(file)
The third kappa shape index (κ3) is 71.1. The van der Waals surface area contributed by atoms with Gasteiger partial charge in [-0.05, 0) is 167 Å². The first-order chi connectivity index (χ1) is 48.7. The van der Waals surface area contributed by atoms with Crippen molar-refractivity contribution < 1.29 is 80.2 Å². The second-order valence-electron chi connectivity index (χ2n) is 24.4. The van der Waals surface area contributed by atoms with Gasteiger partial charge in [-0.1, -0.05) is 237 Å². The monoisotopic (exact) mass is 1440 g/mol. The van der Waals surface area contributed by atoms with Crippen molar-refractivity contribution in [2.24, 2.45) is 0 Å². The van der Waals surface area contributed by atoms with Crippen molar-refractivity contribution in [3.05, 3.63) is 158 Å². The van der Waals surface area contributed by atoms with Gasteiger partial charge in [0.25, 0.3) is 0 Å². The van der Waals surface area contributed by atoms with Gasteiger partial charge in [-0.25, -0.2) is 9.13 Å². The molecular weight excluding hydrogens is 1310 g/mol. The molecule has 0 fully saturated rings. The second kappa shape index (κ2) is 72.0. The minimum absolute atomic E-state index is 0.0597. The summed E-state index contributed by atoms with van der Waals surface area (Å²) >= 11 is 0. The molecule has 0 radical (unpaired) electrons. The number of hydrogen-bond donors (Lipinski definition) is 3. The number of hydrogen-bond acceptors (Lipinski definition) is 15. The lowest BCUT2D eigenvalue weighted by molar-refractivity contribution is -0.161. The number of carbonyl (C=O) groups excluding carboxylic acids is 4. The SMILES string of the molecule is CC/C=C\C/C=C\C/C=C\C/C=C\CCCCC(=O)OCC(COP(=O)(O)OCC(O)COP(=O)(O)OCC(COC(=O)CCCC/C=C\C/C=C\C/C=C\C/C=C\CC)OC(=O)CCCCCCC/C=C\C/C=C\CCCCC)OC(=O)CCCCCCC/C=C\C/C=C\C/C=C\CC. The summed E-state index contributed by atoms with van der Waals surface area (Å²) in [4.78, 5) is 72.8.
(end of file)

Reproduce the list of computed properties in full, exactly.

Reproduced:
The third kappa shape index (κ3) is 71.1. The van der Waals surface area contributed by atoms with Gasteiger partial charge in [-0.05, 0) is 167 Å². The first-order chi connectivity index (χ1) is 48.7. The van der Waals surface area contributed by atoms with Crippen molar-refractivity contribution < 1.29 is 80.2 Å². The second-order valence-electron chi connectivity index (χ2n) is 24.4. The van der Waals surface area contributed by atoms with Gasteiger partial charge in [-0.1, -0.05) is 237 Å². The monoisotopic (exact) mass is 1440 g/mol. The van der Waals surface area contributed by atoms with Crippen molar-refractivity contribution in [2.24, 2.45) is 0 Å². The van der Waals surface area contributed by atoms with Crippen molar-refractivity contribution in [3.05, 3.63) is 158 Å². The van der Waals surface area contributed by atoms with Gasteiger partial charge in [0.25, 0.3) is 0 Å². The van der Waals surface area contributed by atoms with Gasteiger partial charge in [-0.25, -0.2) is 9.13 Å². The molecular weight excluding hydrogens is 1310 g/mol. The molecule has 0 fully saturated rings. The second kappa shape index (κ2) is 72.0. The minimum absolute atomic E-state index is 0.0597. The summed E-state index contributed by atoms with van der Waals surface area (Å²) >= 11 is 0. The molecule has 0 radical (unpaired) electrons. The number of hydrogen-bond donors (Lipinski definition) is 3. The number of hydrogen-bond acceptors (Lipinski definition) is 15. The lowest BCUT2D eigenvalue weighted by molar-refractivity contribution is -0.161. The number of carbonyl (C=O) groups excluding carboxylic acids is 4. The SMILES string of the molecule is CC/C=C\C/C=C\C/C=C\C/C=C\CCCCC(=O)OCC(COP(=O)(O)OCC(O)COP(=O)(O)OCC(COC(=O)CCCC/C=C\C/C=C\C/C=C\C/C=C\CC)OC(=O)CCCCCCC/C=C\C/C=C\CCCCC)OC(=O)CCCCCCC/C=C\C/C=C\C/C=C\CC. The summed E-state index contributed by atoms with van der Waals surface area (Å²) in [4.78, 5) is 72.8.